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What they’ve ended up with is a car of a similar skeletal character as an Atom, one whose tyre contact patches and beautifully machined front wishbones are visible through the partly open frontal structure but whose size and proportions are both much less toy-like and more imposing than those of an Atom. This car has looming, predatory presence – just as a 1180bhp hypercar should.

The Hipercar we’re looking at is Ariel’s first full-bodied running prototype. It has 3D-printed body panels for ease of manufacture, whereas finished versions will have all-carbon panels for a more upmarket material appeal. But I must admit, as graphic as it may sound, I do want more of the car’s innards on display. I want to see it working, the way you do an Atom – especially around the drive motors and that gas turbine at the rear. I want the whole car to be like looking at a Lego Technic model kit – because that feels like an Ariel thing now. Trouble is, the Hipercar will be a fully type-approved vehicle – crash tested, wind tunnel tested, emissions tested, the works. And where the Atom can get away with its scaffolding-like frame via the individual vehicle approval process, the rules on bodywork gaps in type-approved cars are much, much stricter.

There’s a slightly beetlish quality about the Hipercar’s cabin-rear silhouette. The cockpit could almost be sitting behind a compact, front-mid-mounted V8 engine if you didn’t know better. Instead, however, there’s a 295bhp electric motor for each of its individual drive wheels; a 62kWh drive battery under the cabin floor; a tremendously complicated multi-circuit cooling system for the car’s various heat sources; and what looks to all the world like a tiny rocket booster sticking naughtily out of that perky rear end.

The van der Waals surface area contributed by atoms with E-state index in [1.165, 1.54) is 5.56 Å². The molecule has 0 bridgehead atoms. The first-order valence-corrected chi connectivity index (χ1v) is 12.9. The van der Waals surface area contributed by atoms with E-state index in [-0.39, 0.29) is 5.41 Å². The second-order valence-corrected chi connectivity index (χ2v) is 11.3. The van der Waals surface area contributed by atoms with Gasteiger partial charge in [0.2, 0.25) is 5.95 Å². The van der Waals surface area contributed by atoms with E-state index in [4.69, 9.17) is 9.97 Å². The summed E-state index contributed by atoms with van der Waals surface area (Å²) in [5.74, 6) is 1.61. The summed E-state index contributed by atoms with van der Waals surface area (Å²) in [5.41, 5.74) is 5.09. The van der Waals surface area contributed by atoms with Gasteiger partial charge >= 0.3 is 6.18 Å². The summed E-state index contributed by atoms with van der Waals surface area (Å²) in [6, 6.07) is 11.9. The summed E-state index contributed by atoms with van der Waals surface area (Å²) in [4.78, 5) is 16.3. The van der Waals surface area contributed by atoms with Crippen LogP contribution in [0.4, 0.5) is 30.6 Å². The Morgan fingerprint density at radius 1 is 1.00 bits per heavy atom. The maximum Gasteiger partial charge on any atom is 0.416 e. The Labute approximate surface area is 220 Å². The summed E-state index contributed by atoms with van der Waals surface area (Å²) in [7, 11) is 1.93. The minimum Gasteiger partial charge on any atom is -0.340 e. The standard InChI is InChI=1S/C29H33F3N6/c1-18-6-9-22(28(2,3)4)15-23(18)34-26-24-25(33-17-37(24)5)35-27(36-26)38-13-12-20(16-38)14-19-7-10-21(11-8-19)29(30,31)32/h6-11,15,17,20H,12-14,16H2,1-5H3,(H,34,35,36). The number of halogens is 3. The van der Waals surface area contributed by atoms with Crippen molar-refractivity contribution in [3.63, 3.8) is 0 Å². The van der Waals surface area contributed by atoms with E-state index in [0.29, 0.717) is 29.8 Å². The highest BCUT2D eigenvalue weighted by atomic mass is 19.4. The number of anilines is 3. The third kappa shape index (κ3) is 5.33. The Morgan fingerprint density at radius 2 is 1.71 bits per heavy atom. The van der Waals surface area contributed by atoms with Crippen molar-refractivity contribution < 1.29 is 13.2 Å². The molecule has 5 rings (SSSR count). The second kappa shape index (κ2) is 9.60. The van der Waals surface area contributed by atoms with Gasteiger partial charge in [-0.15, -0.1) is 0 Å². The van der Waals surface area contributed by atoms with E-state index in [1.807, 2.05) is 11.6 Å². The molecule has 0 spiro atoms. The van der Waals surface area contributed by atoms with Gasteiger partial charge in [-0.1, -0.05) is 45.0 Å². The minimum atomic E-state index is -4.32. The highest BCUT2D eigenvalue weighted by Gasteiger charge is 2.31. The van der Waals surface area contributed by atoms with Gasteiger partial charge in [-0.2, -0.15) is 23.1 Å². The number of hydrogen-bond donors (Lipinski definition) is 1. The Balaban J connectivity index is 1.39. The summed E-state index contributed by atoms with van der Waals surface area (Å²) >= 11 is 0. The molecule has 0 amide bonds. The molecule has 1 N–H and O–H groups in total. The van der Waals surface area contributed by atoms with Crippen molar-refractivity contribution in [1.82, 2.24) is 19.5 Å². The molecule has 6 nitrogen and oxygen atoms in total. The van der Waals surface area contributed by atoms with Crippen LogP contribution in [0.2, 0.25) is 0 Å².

“That’s the gas turbine range extender,” says Saunders, “and I’m afraid we can’t demonstrate it for you today. Our supplier isn’t quite happy with its refinement yet, so they’ve asked us not to run it. When it’s working, though, it does sound a bit like a jet engine, which justifies all the styling references, we hope!” For now, we’ll just have to take the man’s word for it.

It feels odd to be opening a door on an Ariel at all, and stranger still finding comfortable leather seats, three-point belts and, err, a windscreen once you have. This is more of a fully fledged sports car than an Atom might ever be, of course, and Saunders is clear about the added usability and convenience that will be expected of it. 

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